UNT research team helping create early cancer detection device

Wednesday, September 7, 2016 - 16:51
Researchers hoping new chemosensor could help detect cancer earlier.
Researchers hoping new chemosensor could help detect cancer earlier.

DENTON, Texas (UNT) -- Early detection of cancer greatly increases the chances of being successfully treated, according to the World Health Organization. Now research teams at the University of North Texas and the Polish Academy of Sciences are working in collaboration to create a chemical sensor device that could detect cancer at an early stage.

"Cancer, if detected and treated in the early stages is no longer a death threat," said Francis D'Souza, a University Distinguished Research Professor in UNT's Department of Chemistry. "However, early detection of several types of cancer is still a challenge, since tumors develop over a period of time without noticeable symptoms. One solution to this problem could be diagnostic tests available to everyone that could be performed at home on a regular basis."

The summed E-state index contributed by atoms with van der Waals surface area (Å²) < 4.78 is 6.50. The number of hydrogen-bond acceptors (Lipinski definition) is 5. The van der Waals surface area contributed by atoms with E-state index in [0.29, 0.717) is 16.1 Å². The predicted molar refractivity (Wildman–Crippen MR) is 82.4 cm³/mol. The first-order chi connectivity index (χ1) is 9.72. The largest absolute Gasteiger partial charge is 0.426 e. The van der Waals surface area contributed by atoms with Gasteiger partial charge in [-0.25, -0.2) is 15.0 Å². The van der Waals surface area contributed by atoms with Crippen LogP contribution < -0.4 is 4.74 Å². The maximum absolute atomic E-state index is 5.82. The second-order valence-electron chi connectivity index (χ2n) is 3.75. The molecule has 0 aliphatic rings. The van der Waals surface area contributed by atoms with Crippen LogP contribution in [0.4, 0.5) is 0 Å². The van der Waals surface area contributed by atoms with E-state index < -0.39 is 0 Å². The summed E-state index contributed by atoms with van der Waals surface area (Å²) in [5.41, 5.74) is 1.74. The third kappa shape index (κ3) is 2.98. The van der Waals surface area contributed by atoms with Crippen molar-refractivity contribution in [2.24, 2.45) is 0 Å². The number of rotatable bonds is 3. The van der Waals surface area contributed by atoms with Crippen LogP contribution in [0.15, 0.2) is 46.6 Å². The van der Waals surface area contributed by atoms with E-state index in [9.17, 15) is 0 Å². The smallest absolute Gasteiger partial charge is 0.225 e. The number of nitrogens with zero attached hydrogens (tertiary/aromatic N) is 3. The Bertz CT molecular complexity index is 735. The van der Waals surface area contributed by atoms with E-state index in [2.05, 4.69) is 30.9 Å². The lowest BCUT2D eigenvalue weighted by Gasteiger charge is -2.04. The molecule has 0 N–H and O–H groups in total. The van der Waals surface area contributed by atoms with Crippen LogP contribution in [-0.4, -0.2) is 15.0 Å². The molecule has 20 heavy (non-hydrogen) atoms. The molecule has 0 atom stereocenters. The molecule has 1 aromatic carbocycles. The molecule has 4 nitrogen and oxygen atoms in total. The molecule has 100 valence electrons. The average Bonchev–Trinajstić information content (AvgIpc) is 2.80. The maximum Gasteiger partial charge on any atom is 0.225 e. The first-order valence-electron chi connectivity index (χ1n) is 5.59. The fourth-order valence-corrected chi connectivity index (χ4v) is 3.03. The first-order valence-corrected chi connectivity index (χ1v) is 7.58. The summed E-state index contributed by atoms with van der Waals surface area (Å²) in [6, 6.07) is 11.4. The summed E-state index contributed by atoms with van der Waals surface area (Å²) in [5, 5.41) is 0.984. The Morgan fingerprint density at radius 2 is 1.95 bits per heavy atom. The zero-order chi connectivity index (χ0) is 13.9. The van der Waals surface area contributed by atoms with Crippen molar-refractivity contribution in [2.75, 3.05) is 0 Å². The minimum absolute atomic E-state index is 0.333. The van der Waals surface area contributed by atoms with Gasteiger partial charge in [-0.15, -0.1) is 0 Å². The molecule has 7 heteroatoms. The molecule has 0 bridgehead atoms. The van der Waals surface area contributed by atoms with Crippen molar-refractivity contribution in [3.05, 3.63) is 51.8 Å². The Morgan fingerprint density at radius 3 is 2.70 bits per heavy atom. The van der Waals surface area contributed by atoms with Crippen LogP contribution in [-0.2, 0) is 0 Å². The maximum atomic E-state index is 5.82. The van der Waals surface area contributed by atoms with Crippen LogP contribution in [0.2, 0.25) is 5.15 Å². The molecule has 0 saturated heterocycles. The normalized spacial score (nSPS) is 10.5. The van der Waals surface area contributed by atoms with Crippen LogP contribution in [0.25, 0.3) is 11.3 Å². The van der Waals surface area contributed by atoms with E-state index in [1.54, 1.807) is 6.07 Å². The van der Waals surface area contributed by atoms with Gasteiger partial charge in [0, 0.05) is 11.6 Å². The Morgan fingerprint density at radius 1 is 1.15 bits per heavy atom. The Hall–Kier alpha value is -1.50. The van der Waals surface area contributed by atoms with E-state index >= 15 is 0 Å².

The chemosensor is a thin film of a polymer that detects molecules of neopterin, a chemical compound found in human body fluids. Neopterin is produced by the immune system and an increased presence in the body is often a sign of a medical problem. While the research is being conducted in Warsaw using a grant from the National Science Centre, the polymer at the center of it all is created at the University of North Texas.

"This new approach involves developing special recognizing materials prepared by molecular imprinting technology," said D'Souza. "It involves creating three-dimensional cavities within the polymer for selective binding and subsequent detection of the target cancer biomarker."

Right now the polymer film is still in the testing stage. So far the researchers see that it only recognizes the biomarker neopterin, meaning only a minimal risk of a false positive test. Researchers hope to have it ready to be used by doctors and medical institutions, and even the general public, in just a few years.

These findings were reported in a recent publication of Biosensors and Bioelectronics.